WORLD NEWS TOMORROW – BAGHDAD:  A diplomatic effort to persuade Iran to curtail its nuclear program was salvaged on Thursday by an agreement to hold further talks next month in Moscow, concluding two days of negotiations that exposed the difficulty of bridging the chasm between Tehran’s ambitions and the West’s demands.

Addressing reporters at the conclusion of the marathon talks, European Union foreign policy chief Catherine Ashton acknowledged that “significant differences” remain over how to address world concerns over Iran’s nuclear activities. However, she said there was “some common ground” and took heart that Iran had agreed to further talks.
“What we have now is some common ground and a meeting in place where we can take this forward,” she said.

The talks in Baghdad — between Iran on the one hand and the United States, Russia, China, Britain, France and Germany on the other — had been accompanied by high hopes that the current climate was conducive to progress on a deal that would help ease a decade of tensions over Iran’s nuclear activities and lift the threat of war hanging over the Middle East.

But the negotiations snagged early when Iran realized that a package of proposals put forward by the six world powers contained no relief from crippling economic sanctions, nor any acknowledgment of the right it claims to enrich uranium.

Iranian chief negotiator Saeed Jalili called the talks “thorough but unfinished.” He said Iran was not prepared to make any concessions unless the six nations accept “the undeniable right of the Iranian nation … to enrich uranium.” U.S. officials said that is not a concession they are prepared to grant.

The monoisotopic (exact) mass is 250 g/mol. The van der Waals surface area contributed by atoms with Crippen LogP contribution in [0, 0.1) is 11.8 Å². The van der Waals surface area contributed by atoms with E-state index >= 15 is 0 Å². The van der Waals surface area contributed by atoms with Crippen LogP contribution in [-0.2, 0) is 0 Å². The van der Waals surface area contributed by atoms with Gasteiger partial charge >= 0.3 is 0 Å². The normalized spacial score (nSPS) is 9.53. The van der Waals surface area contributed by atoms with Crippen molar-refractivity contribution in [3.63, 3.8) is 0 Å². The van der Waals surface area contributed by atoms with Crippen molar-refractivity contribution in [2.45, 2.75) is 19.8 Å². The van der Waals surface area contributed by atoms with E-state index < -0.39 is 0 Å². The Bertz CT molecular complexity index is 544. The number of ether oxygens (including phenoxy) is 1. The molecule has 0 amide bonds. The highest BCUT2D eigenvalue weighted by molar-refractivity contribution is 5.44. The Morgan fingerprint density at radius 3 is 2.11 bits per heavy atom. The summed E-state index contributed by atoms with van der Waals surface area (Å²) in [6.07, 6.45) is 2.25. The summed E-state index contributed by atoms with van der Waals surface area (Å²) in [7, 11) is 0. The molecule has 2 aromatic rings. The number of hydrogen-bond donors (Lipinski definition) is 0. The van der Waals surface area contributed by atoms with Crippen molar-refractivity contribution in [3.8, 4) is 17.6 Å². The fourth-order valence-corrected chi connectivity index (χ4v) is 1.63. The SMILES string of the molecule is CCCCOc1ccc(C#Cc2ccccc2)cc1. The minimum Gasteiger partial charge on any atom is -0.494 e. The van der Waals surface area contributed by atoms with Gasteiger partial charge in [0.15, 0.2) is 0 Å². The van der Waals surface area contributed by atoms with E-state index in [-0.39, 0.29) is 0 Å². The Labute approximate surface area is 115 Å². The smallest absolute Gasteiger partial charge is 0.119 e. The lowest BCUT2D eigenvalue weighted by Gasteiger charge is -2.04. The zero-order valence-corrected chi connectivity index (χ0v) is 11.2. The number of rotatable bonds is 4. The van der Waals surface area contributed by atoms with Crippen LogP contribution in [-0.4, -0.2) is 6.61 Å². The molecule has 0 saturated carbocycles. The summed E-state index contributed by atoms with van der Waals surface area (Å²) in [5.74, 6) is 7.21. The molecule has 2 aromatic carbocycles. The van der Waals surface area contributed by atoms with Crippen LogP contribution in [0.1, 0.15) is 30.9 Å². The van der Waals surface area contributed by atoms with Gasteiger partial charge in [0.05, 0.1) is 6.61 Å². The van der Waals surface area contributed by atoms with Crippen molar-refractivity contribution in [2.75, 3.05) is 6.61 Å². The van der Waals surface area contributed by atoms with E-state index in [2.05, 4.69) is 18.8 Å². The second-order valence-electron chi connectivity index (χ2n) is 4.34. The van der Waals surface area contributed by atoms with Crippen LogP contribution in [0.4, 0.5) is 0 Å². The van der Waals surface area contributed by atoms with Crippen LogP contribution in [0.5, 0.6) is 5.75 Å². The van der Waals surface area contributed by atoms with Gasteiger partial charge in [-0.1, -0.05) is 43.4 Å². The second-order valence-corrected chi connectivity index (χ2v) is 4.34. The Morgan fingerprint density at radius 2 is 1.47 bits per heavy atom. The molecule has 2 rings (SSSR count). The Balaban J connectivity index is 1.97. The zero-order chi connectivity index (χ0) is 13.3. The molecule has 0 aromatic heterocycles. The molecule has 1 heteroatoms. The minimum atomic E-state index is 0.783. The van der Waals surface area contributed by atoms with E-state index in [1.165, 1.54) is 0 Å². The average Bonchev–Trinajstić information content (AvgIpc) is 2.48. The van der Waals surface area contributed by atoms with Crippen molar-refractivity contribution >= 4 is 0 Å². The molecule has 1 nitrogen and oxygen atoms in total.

Jalili also made it clear that Iran would not countenance a deal that did not alleviate the sanctions that have been taking an increasingly devastating toll on Iran’s economy.

“We believe the pathway to talks can be successful only if destructive pathways working in parallel with the pathways are stopped,” Jalili said. “This strategy of pressure is over. It is outmoded.”

Iran did concede, however, that it is open to negotiations about the level to which it will continue to enrich uranium. Iran currently has the capacity to enrich uranium up to 20 percent, which puts it within technical reach of the 90 percent level required for the fissile material used in nuclear weapons.

If world powers acknowledged Iran’s claimed right, “this enrichment … could be an issue of cooperation and talks,” Jalili said.

Ashton said the six world powers had put forward a number of proposals concerning “what could be done around the 20 percent” enrichment level, suggesting that the issue could be addressed further at the Moscow talks, scheduled for June 18-19.

In Washington, Obama administration officials acknowledged that the talks had not produced anything close to the breakthrough some had hoped for. Secretary of State Hillary Rodham Clinton said the negotiations had been “serious” and “substantive” but that significant gaps remained.

“We think that the choice is now Iran’s to work to close the gaps,” Clinton told reporters at the State Department. “We anticipate there will be ongoing work between now and the next meeting in Moscow, but it’s very clear that there’s a lot of work still to do.”